America probably has more vehicles than any other country in the world plastered with words exhorting folk to embrace Christianity or face eternal hellfire.
But Virginian Tom Hicks believes the same tactic can effectively be used to emphasise the hateful contents of the Bible, as the picture above shows.
Hicks, from Chesterfield said he painted the message on the tailgate of his truck about five years ago. The verse is drawn from the First Corinthians, and reads “Women shall be silent and submissive.”
Along with the verse, Hicks painted on three crosses, the fish symbol and the expression “Read The Bible.”
The reason I put this particular message on, I want people to read the Bible.
Hicks says that, as an atheist, he is literally driving drive home the message that the Bible itself is offensive.
It’s a hateful, hateful piece of work which Christians try to turn around and they talk about love.
Pastor Joey Anthony, of Mt. Pleasant Baptist Church, said:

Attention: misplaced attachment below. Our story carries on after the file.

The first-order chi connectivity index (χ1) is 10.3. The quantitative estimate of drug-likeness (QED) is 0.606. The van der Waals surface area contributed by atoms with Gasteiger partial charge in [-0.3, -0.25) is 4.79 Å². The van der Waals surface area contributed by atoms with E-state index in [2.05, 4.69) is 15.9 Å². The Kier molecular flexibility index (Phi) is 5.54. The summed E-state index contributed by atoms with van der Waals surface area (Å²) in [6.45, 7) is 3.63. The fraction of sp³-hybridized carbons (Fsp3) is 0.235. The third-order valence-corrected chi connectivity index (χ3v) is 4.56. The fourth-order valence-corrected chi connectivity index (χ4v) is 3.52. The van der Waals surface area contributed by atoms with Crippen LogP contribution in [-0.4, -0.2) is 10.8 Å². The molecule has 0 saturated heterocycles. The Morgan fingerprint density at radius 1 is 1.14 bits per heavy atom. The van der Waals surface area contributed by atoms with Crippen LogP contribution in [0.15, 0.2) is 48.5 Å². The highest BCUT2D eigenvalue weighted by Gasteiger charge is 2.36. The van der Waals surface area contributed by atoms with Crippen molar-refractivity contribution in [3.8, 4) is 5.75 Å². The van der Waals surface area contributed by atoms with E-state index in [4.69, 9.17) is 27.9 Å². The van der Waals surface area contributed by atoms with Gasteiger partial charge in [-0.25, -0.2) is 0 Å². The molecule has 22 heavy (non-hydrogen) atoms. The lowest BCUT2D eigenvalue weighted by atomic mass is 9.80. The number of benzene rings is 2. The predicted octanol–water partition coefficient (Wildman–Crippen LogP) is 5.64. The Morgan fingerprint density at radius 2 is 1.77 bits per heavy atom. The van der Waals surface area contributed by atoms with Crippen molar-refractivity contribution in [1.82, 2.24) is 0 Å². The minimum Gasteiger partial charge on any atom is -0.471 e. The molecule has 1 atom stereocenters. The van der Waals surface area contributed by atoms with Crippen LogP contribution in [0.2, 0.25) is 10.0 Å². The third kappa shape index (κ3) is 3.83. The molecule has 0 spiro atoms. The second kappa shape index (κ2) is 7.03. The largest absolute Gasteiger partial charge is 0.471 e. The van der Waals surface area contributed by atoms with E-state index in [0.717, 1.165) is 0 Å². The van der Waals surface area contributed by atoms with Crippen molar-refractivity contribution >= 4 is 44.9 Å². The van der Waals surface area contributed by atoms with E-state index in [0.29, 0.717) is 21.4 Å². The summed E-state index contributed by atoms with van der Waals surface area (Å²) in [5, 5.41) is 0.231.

As you look at that, you can definitely see it is completely taken out of context. Especially when you think about what the Bible says.
Jesus really did raise women to a level – where as in that culture they were seen as second class citizens – but Jesus loves all people and he raised women up to a different level, really.
There is violence in the Bible, Anthony acknowledged, but there is also love.
The very person who wrote that passage of scripture in Corinthians, also wrote in Ephesians that husbands are to love their wives just as Christ loved the church, which is an unconditional love, and it’s a sacrificial love.
Hicks said he’s never thought about taking the scripture verse off his tailgate, but he has considered highlighting different verses.
But he also said one of the most common responses, is other drivers flipping him off.
Meanwhile, it is reported here that fewer than one in four Americans (24 percent) now believe the Bible is “the actual word of God, and is to be taken literally, word for word,” similar to the 26 percent who view it as:
A book of fables, legends, history and moral precepts recorded by man.